In memory of the 60th anniversary of perhaps the most famous failed mob hit in history, I wrote a blog piece for the Mob Museum:
On May 2, 1957, Frank Costello thought he had problems, but he had no idea. He was appealing a five-year prison sentence for federal income tax evasion (for which he had already served nearly a year) and decided to enjoy a dinner out with his wife and a few close friends. But befitting a man the press had dubbed the “boss of racketeers,” he had pressing business, so rather than stay out for drinks he caught a cab to his apartment at 115 Central Park West.
Source: The hit that could have sunk Las Vegas | The Mob Museum
Check out the Mob Museum blog--in addition to guest posts from folks like me, it’s got great stuff on organized crime past and present.
To commemorate the April 4, 1957 opening of the Tropicana, I wrote a guest blog post for the Mob Museum:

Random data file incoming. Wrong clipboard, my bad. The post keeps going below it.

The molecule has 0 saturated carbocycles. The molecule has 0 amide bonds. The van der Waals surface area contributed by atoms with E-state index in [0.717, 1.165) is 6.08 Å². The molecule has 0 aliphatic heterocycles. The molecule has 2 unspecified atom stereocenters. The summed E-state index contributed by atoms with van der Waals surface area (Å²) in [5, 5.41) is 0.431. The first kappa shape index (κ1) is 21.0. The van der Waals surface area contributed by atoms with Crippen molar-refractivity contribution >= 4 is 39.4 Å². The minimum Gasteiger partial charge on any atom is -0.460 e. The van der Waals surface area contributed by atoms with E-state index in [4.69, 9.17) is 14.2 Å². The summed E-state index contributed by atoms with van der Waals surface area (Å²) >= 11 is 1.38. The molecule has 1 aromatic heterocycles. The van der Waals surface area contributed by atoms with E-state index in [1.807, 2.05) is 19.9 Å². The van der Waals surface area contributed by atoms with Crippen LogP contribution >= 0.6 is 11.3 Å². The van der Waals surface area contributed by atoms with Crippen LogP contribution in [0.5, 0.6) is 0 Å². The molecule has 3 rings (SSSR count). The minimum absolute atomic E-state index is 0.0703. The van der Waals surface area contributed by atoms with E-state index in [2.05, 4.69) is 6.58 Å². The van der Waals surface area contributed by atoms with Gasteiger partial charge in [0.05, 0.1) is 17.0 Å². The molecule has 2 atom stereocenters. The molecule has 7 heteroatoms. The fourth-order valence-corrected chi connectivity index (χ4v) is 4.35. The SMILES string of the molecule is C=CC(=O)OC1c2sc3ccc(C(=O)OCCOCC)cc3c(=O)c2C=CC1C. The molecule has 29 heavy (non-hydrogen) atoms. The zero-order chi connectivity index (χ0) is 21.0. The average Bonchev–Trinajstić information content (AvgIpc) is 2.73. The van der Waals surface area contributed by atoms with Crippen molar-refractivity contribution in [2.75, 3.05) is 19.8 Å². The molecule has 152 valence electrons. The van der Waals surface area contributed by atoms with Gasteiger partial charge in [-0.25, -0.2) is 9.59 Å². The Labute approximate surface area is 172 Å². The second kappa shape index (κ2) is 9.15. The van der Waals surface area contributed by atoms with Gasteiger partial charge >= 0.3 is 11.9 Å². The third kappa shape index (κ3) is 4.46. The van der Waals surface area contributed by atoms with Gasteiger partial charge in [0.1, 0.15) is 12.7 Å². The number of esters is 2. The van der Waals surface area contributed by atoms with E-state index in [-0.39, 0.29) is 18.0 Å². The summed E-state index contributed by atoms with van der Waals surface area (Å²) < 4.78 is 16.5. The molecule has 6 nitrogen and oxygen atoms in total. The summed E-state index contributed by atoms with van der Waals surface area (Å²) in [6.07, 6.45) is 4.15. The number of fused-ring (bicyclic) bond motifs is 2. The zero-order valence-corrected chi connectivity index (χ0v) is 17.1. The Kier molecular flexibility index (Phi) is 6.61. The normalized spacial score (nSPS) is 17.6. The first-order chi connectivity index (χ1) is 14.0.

It just so happened that Conquistador’s owner, “Dandy” Phil Kastel, had a long and fruitful partnership with Frank Costello, perhaps the nation’s most infamous gangster in the spring of 1957. For years, Kastel had run New Orleans’ Beverly Club (an ostensibly illegal but still operating casino) for Costello; the two also shared in a Louisiana slot machine route operation that, similarly, might have been illegal on paper but which police managed to avoid until the Kefauver Committee’s spotlight forced them into action. And it almost goes without saying that most “Miami hotel men” who came to Las Vegas in this era were more than familiar with Meyer Lansky, another famous gangland name.
Read more: Sixty years ago, the Tropicana opened under Mob’s hidden control | The Mob Museum
The Mob Museum is a great place to visit when you are Downtown. One of my personal highlights of this year’s VIMFP was leading a tour of the museum and sharing a few of my own thoughts on the history of organized crime, Las Vegas, and gambling. This piece goes into a little more detail about the opening itself than my Vegas Seven feature, which took in the property’s entire history.